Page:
Oregon Volcano Considered for Federal Geothermal Energy Lab
New ways to extract underground heat to produce electricity with enhanced geothermal systems could be tested at a proposed research field observatory in central Oregon.
A team led by the Department of Energy's Pacific Northwest National Laboratory has been awarded $400K to develop plans for a potential field laboratory – called the Frontier Observatory for Research in Geothermal Energy, also known as FORGE – on the northwest side of Newberry Volcano near La Pine, Oregon. The observatory will allow researchers and developers to carefully test more efficient, less costly and innovative ways to extract underground heat where conventional geothermal power generation isn’t possible.
The Newberry site is one of five possible observatory locations awarded a total of $2 million by the Geothermal Technologies Office within DOE’s Office of Energy Efficiency and Renewable Energy. PNNL is partnering with Seattle geothermal developer AltaRock Energy Inc. and Oregon State University for the project. Project leaders include PNNL geophysicist Alain Bonneville, AltaRock geologist Trenton Cladouhos and Oregon State University geophysicist Adam Schultz.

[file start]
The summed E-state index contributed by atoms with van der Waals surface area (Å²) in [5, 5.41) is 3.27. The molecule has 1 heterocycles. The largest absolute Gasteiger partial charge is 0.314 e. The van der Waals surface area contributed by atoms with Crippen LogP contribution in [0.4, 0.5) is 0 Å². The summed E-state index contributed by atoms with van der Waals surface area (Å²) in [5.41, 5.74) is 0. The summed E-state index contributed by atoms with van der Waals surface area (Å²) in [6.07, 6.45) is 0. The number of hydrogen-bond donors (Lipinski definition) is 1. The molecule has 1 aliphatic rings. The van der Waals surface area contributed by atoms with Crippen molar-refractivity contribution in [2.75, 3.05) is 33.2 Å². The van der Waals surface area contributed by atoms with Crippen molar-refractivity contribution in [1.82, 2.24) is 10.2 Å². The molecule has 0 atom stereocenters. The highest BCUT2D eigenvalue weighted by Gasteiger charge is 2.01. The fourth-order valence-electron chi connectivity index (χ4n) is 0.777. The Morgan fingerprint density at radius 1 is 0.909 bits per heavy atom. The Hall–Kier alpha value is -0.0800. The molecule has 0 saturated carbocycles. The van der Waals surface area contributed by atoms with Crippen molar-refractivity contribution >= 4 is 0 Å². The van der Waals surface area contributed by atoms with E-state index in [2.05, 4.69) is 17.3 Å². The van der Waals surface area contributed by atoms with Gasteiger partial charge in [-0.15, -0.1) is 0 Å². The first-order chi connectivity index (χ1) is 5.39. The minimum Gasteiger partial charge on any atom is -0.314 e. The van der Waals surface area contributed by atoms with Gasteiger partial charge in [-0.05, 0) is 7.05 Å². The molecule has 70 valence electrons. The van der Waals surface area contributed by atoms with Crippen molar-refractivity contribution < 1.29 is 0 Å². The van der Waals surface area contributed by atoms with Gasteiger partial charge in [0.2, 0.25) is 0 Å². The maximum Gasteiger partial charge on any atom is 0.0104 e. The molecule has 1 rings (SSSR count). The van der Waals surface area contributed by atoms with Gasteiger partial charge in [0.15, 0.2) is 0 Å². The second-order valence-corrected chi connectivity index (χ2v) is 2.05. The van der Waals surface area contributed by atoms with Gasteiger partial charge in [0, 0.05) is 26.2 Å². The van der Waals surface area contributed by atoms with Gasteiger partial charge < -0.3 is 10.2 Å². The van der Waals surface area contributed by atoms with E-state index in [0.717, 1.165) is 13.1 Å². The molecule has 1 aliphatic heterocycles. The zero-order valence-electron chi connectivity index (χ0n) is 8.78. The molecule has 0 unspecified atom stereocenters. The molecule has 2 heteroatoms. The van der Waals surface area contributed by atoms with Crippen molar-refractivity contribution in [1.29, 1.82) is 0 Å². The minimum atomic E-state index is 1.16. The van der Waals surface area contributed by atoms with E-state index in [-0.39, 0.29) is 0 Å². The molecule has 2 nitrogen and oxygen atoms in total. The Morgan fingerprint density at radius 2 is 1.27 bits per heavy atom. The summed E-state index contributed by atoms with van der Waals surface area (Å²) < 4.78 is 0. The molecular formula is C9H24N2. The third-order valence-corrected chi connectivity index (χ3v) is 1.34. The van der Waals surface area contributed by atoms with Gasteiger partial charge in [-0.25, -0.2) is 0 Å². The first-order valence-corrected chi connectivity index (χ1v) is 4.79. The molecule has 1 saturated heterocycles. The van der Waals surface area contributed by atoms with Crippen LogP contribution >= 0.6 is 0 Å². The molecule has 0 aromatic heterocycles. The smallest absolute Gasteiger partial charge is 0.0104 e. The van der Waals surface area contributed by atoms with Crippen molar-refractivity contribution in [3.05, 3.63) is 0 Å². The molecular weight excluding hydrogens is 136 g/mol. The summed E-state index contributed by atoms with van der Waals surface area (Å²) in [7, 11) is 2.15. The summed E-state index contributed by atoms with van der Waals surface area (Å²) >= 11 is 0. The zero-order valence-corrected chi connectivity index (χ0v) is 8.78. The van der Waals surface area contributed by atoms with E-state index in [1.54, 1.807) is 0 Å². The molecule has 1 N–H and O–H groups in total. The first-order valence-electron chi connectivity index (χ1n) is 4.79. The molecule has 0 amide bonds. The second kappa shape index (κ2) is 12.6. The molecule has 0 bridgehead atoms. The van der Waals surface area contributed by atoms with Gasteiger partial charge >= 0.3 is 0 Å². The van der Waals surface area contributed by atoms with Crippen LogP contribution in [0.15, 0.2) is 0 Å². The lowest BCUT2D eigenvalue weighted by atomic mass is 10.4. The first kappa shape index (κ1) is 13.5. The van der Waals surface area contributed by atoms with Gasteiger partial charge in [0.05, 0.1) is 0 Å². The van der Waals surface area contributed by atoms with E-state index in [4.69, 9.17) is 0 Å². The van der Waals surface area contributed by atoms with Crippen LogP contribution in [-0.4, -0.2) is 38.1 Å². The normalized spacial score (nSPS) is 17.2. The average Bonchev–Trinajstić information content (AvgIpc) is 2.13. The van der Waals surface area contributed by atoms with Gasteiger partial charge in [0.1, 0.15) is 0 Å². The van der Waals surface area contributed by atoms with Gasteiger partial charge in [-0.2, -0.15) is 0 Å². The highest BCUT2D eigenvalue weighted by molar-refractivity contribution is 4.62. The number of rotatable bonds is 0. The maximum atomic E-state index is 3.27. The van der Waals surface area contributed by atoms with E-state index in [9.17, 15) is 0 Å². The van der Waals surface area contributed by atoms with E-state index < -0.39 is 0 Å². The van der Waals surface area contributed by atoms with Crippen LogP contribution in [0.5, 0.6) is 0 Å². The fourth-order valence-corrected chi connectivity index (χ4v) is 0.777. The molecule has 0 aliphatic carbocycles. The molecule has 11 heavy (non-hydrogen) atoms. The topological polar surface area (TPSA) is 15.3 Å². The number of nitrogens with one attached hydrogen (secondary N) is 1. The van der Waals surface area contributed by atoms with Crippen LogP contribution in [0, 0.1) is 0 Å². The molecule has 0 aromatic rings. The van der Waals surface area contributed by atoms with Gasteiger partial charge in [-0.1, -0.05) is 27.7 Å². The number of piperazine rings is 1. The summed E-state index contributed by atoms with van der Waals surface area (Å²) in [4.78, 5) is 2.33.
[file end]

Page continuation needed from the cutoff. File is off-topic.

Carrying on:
For the project's initial phase, the team will conduct a detailed analysis of the Newberry's suitability as a geothermal observatory site, and develop scientific, management, environmental, safety and public outreach plans for how the observatory would operate. In 2016, DOE will select three projects to obtain the permits and gather the additional information needed to prepare their sites. Just one location will ultimately be chosen to house the observatory.
Conventional geothermal power brings to the surface hot water or steam that naturally circulates underground. The gathered fluids move through turbines to produce power. Enhanced geothermal energy involves pumping water underground to stimulate or enhance existing cracks in underground rocks to create an engineered geothermal system. Hot fluids and steam can then be extracted for power production. DOE estimates enhanced geothermal systems could allow the U.S. to generate as much as 100 gigawatts of renewable energy, or enough to power about 100 million homes.
This project is in addition to other, separate geothermal efforts at the Newberry Volcano. In 2010, AltaRock Energy Inc. received a 5-year, $21.5 million matching grant from DOE to create an enhanced geothermal system at a hot, dry well drilled there in 2008. Since 2012, Oregon State University and partners have received more than $1 million from DOE to develop new geophysical methods for continuous monitoring of fluid circulation and related processes within the Newberry Volcano enhanced geothermal demonstration site.
For more information, see the DOE announcement.